Spiritual and relationship expert, teacher, counselor, advisor, speaker, and writer James Gray Robinson

Don’t Get Me Wrong

I read an article the other day that made me want to clarify some blogs I have done in the past. The article was based on a formula that the author claims to be “the God Formula”, and it is simply 90/10. The article goes on to explain that most people have lives that are 90 percent positive and 10 percent negative. What happens for most people is that they focus on the 10 percent negative and it corrupts the 90 percent positive. I totally agree with this concept, that we actually have it pretty good in the USA with brief periods of what we don’t like that we have to deal with.

            Some of the more recent blogs I have posted talk about some negative events that I have had recently in my life that were potentially overwhelming and what I was doing to get through these events. Terminating relationships, financial losses, self-destruction are all events that occurred in my life this summer. I have to confess that if I were to look objectively at my life through this period I have had it pretty good. I have a place to live, I have fulfilling work and I am healthier than 99% of the population. I take care of myself and haven’t done anything remotely destructive recently. All in all, despite the occasional floating matter in the stew of my life, it is tasty and nutritious.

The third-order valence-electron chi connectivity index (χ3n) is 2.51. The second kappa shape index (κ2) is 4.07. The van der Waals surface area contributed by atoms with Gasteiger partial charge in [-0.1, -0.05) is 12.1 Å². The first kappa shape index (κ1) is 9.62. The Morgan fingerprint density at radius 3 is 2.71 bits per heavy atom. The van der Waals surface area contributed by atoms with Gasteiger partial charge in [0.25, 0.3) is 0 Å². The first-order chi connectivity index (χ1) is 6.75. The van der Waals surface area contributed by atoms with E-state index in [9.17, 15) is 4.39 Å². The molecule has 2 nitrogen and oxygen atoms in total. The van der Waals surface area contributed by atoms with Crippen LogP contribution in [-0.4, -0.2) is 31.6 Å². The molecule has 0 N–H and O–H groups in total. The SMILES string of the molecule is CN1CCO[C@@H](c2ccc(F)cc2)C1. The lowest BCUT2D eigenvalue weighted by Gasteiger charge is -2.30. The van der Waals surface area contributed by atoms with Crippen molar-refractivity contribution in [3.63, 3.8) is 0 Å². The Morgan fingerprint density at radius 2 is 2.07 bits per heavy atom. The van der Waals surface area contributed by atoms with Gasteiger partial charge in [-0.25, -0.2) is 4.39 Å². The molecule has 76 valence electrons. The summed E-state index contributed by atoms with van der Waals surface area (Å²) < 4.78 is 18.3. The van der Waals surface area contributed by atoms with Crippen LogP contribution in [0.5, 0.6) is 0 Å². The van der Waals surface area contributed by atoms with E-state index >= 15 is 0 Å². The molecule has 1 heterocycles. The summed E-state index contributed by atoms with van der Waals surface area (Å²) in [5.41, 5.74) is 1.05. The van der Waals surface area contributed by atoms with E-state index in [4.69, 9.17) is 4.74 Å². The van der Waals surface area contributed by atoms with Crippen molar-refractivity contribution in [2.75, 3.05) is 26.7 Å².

It is all about what we focus on. Our minds are hardwired to expand whatever we focus on until it fills the horizon. This comes from ancient survival techniques that made sure that raptors didn’t have us for lunch. As our world has become less and less lethal, we have not changed our survival techniques to mindfulness techniques that allow us to operate at optimum efficiency and enjoyment. I am the first to admit that when the fecal matter hits the revolving blades sometimes it is difficult to remember how good I have it. My mother needlepointed a pillow that says: “Sometimes when you are up to your ass in alligators it is difficult to remember your initial objective was to drain the swamp.”

            Many people these days are seeking a life purpose, that special activity that will save the planet as well as our self-esteem and wallets. I believe that our life purpose, the reason we are here, is to enjoy everything life gives us. Success gets what it wants; happiness wants what it gets. I have to say that losing your savings is a lot harder to want than winning the lottery, but that is the secret to life. We all know those people who seem to breeze through life, as if they are floating downstream on a flotation device that is made of stardust.

            It has come to my attention lately that most of my life lessons (as in “ouch”) have come as a consequence of trying to save someone or something. I suspect that is why I want to be a healer; I have a subconscious need to save lives. I invest in risky investments in order to save a business or group of people. I also suspect that deep down inside, in the deep reaches where no one wants to go, I want the recognition and rewards that go along with being a savior. So I need to stop trying to save people and start serving them. There is a world of difference; probably about 90/10.

            The truth is no one and the world does not need saving. We invent this illusion to make ourselves seem needed. If we destroy the environment, the world will go on, although insects instead of humanoids will populate it. It is our ego that thinks we need to survive and look what our egos have done with the place. Perhaps if we start concentrating on how to serve each other rather than save each other we would have different results.